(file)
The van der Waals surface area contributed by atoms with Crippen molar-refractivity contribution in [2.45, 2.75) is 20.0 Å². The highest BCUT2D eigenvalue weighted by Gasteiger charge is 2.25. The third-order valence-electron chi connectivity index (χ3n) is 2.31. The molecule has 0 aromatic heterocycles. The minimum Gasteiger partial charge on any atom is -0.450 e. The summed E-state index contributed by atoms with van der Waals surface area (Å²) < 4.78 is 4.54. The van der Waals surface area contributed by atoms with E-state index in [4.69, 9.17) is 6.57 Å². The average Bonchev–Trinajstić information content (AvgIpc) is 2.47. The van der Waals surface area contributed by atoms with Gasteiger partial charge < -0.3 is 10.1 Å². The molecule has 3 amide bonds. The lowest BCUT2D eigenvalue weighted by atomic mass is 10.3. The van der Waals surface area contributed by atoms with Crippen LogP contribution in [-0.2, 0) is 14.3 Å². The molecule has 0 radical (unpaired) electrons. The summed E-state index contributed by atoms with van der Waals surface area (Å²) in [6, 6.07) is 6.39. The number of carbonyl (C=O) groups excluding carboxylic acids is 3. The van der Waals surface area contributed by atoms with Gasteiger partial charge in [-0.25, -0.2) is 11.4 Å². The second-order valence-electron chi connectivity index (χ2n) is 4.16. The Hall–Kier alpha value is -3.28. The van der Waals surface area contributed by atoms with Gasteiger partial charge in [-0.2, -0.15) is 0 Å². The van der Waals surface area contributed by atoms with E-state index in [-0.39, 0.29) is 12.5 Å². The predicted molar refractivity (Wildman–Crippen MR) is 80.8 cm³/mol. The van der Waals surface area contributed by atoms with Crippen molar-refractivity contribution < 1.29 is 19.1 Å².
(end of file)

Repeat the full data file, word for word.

The van der Waals surface area contributed by atoms with Crippen molar-refractivity contribution in [2.45, 2.75) is 20.0 Å². The highest BCUT2D eigenvalue weighted by Gasteiger charge is 2.25. The third-order valence-electron chi connectivity index (χ3n) is 2.31. The molecule has 0 aromatic heterocycles. The minimum Gasteiger partial charge on any atom is -0.450 e. The summed E-state index contributed by atoms with van der Waals surface area (Å²) < 4.78 is 4.54. The van der Waals surface area contributed by atoms with E-state index in [4.69, 9.17) is 6.57 Å². The average Bonchev–Trinajstić information content (AvgIpc) is 2.47. The van der Waals surface area contributed by atoms with Gasteiger partial charge < -0.3 is 10.1 Å². The molecule has 3 amide bonds. The lowest BCUT2D eigenvalue weighted by atomic mass is 10.3. The van der Waals surface area contributed by atoms with Crippen LogP contribution in [-0.2, 0) is 14.3 Å². The molecule has 0 radical (unpaired) electrons. The summed E-state index contributed by atoms with van der Waals surface area (Å²) in [6, 6.07) is 6.39. The number of carbonyl (C=O) groups excluding carboxylic acids is 3. The van der Waals surface area contributed by atoms with Gasteiger partial charge in [-0.25, -0.2) is 11.4 Å². The second-order valence-electron chi connectivity index (χ2n) is 4.16. The Hall–Kier alpha value is -3.28. The van der Waals surface area contributed by atoms with Gasteiger partial charge in [-0.2, -0.15) is 0 Å². The van der Waals surface area contributed by atoms with E-state index in [-0.39, 0.29) is 12.5 Å². The predicted molar refractivity (Wildman–Crippen MR) is 80.8 cm³/mol. The van der Waals surface area contributed by atoms with Crippen molar-refractivity contribution < 1.29 is 19.1 Å².